Paul Bloom: Empathy Is Experiencing the World as Others Do

This article is an excerpt from the Shortform book guide to "Against Empathy" by Paul Bloom. Shortform has the world's best summaries and analyses of books you should be reading.

Like this article? Sign up for a free trial here.

How does empathy impact the way you view others in relation to yourself? What are the two different types of empathy?

According to psychologist Paul Bloom, empathy is “the act of coming to experience the world as you think someone else does.” He makes an important distinction between two kinds of empathy: emotional empathy and cognitive empathy.

Keep reading to learn about this perspective on empathy.

Paul Bloom Defines Empathy

According to Paul Bloom, empathy is the experience of understanding the world as someone else does. He borrows this definition from philosopher Adam Smith. Bloom explains that, when Smith was writing in the 18th century, what we call “empathy” today went by the name of “sympathy,” which Smith defined as our natural capacity to feel what others feel.

(Shortform note: Experts explain that, according to Adam Smith, “sympathy” (what Bloom calls “empathy”) arises from our ability to feel what we imagine others must feel. Some scholars interpret Smith’s “sympathy” differently than Bloom does. Historian Blake Smith writes that Adam Smith envisioned sympathy as something bigger than Bloom’s “empathy,” as a capacity inextricable from imagination and reason and a core part of our psychological life.)

Feeling empathy for other people requires us to blur the lines a little between ourselves and others. Bloom writes that, while there’s a difference in the brain’s representation of the self versus the other, there is also an overlap between them, and this overlap may confer evolutionary advantages. For instance, it may prompt us to protect our family members as we protect ourselves, ensuring the survival of our genetic material.

Where Do We Draw the Line Between “Self” and “Other”?

Not everyone experiences the overlap between ourselves and others in exactly the same way: The extent to which your concept of “self” overlaps with your concept of “other” is influenced by your culture. People who grow up in collectivist cultures place a greater emphasis on their membership in a group than on their individual identity.

Your preference for individualism or collectivism affects how you think and how your brain functions. Neuroscientists observe different patterns of neural activity in people depending on how strongly they identify with individualistic versus collectivistic cultural values, which suggests a difference in the way their brains represent the concept of the “self.” There’s also evidence to suggest that these differences in behavior and brain activity are in turn influenced by genetics. Researchers have found that people in traditionally collectivist cultures have evolved a genetic profile that favors collectivistic behavior, as well as helping to protect them against mood disorders such as anxiety and depression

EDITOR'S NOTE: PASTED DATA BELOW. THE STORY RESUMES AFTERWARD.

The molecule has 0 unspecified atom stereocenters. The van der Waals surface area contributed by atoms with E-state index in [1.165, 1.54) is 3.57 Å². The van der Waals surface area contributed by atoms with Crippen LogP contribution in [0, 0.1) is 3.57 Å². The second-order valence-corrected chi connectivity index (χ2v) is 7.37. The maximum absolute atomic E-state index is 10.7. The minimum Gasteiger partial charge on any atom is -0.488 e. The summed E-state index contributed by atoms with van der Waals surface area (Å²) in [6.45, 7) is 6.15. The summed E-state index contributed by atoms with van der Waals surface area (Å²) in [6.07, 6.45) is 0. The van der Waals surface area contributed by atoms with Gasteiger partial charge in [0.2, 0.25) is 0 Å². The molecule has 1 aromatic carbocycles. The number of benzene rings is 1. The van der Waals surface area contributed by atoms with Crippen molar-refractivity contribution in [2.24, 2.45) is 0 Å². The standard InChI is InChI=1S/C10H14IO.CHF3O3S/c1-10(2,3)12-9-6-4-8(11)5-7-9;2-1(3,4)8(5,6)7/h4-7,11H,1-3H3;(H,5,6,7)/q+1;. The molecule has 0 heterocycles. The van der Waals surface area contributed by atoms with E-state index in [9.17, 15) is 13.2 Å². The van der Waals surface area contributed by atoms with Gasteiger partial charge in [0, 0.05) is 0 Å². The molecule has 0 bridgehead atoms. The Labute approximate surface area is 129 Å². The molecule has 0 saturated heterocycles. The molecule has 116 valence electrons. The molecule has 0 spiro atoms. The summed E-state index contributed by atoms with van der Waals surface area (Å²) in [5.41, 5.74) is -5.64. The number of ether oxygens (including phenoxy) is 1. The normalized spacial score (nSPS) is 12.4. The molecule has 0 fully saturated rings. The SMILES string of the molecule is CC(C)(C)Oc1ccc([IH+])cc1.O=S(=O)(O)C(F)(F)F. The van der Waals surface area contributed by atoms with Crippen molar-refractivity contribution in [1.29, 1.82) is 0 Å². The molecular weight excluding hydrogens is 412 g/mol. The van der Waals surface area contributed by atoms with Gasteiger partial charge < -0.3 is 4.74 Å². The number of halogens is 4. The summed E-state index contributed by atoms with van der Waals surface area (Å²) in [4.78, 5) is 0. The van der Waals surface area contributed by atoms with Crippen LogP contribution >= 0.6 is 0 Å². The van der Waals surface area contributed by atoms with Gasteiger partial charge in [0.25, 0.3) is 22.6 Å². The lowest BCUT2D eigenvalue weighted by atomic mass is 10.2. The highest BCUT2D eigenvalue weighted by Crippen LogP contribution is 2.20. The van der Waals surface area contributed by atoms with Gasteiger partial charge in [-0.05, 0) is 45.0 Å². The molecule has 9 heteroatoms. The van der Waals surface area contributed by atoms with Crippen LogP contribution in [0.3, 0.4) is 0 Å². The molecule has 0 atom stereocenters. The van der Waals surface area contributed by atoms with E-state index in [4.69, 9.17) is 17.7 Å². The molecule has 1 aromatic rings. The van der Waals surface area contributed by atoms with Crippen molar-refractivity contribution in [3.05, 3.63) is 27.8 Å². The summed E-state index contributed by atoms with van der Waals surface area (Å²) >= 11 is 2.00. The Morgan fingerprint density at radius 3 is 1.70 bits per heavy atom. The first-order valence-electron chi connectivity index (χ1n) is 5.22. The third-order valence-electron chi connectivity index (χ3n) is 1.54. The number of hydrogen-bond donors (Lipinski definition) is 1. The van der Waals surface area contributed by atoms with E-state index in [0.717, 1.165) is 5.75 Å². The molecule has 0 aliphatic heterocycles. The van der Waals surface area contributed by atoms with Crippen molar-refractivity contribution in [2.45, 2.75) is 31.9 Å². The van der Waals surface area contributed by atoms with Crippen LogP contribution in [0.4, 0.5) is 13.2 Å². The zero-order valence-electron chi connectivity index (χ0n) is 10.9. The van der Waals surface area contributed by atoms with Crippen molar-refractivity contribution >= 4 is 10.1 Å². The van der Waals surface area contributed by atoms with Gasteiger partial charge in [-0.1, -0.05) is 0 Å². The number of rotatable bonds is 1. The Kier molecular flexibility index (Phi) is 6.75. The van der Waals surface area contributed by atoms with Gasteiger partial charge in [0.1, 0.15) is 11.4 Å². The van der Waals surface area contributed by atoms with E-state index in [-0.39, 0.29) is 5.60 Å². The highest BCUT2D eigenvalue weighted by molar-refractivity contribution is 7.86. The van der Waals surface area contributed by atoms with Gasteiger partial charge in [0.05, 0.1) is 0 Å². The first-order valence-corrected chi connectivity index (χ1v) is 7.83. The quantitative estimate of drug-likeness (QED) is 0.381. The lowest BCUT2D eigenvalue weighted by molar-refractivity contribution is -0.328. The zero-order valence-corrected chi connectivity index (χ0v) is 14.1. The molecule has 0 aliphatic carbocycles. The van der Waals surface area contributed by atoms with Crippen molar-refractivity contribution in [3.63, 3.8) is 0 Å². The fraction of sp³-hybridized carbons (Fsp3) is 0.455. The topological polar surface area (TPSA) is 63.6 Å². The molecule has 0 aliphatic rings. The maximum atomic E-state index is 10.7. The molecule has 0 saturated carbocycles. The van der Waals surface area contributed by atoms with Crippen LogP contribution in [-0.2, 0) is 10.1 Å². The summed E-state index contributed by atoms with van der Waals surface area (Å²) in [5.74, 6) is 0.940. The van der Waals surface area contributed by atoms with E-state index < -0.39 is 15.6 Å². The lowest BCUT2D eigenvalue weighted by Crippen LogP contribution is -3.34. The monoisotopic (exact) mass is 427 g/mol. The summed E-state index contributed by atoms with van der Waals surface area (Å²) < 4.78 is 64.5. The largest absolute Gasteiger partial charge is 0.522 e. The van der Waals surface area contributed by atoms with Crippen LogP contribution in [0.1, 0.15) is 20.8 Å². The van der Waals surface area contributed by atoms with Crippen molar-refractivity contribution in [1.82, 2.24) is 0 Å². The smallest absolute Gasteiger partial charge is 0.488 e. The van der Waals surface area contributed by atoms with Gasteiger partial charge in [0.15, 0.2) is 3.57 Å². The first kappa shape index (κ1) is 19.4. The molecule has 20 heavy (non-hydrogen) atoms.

Bloom differentiates between two types of empathy that equip us with distinct ways of caring about other people: cognitive empathy and emotional empathy.

Emotional Empathy vs. Cognitive Empathy

In defining empathy and sketching out his case against it, Bloom characterizes “emotional empathy” and “cognitive empathy” as two distinct internal experiences. He writes that some neuroscientists believe that the brain actually uses two different systems for these processes, one that allows us to feel someone else’s feelings and another that allows us to understand someone else’s feelings.

The kind of empathy that Bloom argues against throughout the book is emotional empathy. Emotional empathy involves feeling someone else’s emotions and simulating their experiences. This ability is thought to draw on neural systems like mirror neurons: brain cells that activate both when we perform an action and when we observe someone else perform it. Some researchers think mirror neurons represent the neural starting point of empathy.

Cognitive empathy entails a more distanced appreciation of someone else’s experiences. Also called “mentalizing” or “theory of mind,” cognitive empathy involves understanding the emotions someone else is experiencing without experiencing them yourself. Bloom doesn’t oppose the use of cognitive empathy. In fact, he suggests that we need to understand others’ experiences to make morally good decisions, and cognitive empathy helps us do that.

Paul Bloom: Empathy Is Experiencing the World as Others Do

———End of Preview———

Like what you just read? Read the rest of the world's best book summary and analysis of Paul Bloom's "Against Empathy" at Shortform.

Here's what you'll find in our full Against Empathy summary:

  • How the conventional understanding of empathy gets it wrong
  • How empathy can motivate us to act in unjust, irrational, and cruel ways
  • Why we should practice rational compassion instead of empathy

Elizabeth Whitworth

Elizabeth has a lifelong love of books. She devours nonfiction, especially in the areas of history, theology, and philosophy. A switch to audiobooks has kindled her enjoyment of well-narrated fiction, particularly Victorian and early 20th-century works. She appreciates idea-driven books—and a classic murder mystery now and then. Elizabeth has a blog and is writing a book about the beginning and the end of suffering.

Leave a Reply

Your email address will not be published. Required fields are marked *